Robert Christgau: Dean of American Rock Critics

Consumer Guide:
  User's Guide
  Grades 1990-
  Grades 1969-89
  Expert Witness
Books:
  Going Into the City
  Consumer Guide: 90s
  Grown Up All Wrong
  Consumer Guide: 80s
  Consumer Guide: 70s
  Any Old Way You Choose It
  Don't Stop 'til You Get Enough
Writings:
  CG Columns
  Rock&Roll& [new]
  Rock&Roll& [old]
  Music Essays
  Music Reviews
  Book Reviews
  NAJP Blog
  Playboy
  Blender
  Rolling Stone
  Billboard
  Video Reviews
  Pazz & Jop
  Recyclables
  Newsprint
  Lists
  Miscellany
Bibliography
NPR
Web Site:
  Home
  Site Map
  What's New?
Carola Dibbell:
  Carola's Website
  Archive
Venues:
  Noisey
CG Search:
Google Search:
Twitter:

Al Jolson

  • Let Me Sing and I'm Happy: Al Jolson at Warner Bros. 1926-1936 [Turner Classic Movies/Rhino, 1996] A-

Consumer Guide Reviews:

Let Me Sing and I'm Happy: Al Jolson at Warner Bros. 1926-1936 [Turner Classic Movies/Rhino, 1996]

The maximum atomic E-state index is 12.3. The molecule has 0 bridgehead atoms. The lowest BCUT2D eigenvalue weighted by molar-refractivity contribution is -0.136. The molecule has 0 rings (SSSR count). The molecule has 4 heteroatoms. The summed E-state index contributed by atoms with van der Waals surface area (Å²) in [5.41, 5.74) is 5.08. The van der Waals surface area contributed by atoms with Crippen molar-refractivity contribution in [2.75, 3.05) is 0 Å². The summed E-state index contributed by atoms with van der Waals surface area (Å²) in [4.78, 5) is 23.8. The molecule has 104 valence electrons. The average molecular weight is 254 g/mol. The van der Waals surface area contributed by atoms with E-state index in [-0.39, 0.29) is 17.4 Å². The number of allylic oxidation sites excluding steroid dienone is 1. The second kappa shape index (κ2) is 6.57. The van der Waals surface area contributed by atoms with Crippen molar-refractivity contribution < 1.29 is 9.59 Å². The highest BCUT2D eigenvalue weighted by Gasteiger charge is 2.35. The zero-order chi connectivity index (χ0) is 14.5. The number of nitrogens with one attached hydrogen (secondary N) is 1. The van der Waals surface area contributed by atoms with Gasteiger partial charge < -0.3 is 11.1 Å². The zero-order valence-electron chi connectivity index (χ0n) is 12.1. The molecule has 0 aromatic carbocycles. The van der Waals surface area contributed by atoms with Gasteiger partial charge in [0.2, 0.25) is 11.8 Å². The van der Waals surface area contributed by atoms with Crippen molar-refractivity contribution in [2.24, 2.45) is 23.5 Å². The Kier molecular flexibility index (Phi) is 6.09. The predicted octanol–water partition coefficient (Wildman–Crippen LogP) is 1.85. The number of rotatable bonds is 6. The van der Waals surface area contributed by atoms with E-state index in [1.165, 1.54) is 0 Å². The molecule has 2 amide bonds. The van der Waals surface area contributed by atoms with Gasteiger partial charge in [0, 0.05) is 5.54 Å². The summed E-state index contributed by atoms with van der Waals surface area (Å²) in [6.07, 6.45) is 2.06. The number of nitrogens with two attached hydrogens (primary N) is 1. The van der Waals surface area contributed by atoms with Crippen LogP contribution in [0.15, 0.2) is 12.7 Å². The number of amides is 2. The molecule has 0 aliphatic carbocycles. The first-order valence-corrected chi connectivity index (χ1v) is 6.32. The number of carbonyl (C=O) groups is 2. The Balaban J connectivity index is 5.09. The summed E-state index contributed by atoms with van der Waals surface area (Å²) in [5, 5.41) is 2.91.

It's hard now to grasp that, generation gap aside, this native of Lithuania was nothing less than the Elvis of the first half of the 20th century. But fame was fleeting in that trendy, technology-driven era, and by the mid-'30s, as foolish kids and fickle oldsters embraced the big-band fad and "crooning" style, "The World's Greatest Entertainer" was slipping badly. While it's true enough that his emotionality was too cornball for an emerging generation of pseudosophisticates, the biggest problem was his resistance to new media--his radio shows were spotty, and much worse for history, his studio recordings were stiff. As anyone who screens The Jazz Singer learns, however, movies were the exception. Hollywood let him roll his eyes and shake his fanny in front of onlookers who could feed him the approval he craved. Whether he's wearing burnt cork or pancake makeup, appropriating Irving Berlin or an Oedipal kiss from his mammy, his verve, spontaneity, and sexual magnetism are as startling as, well, Elvis's. A-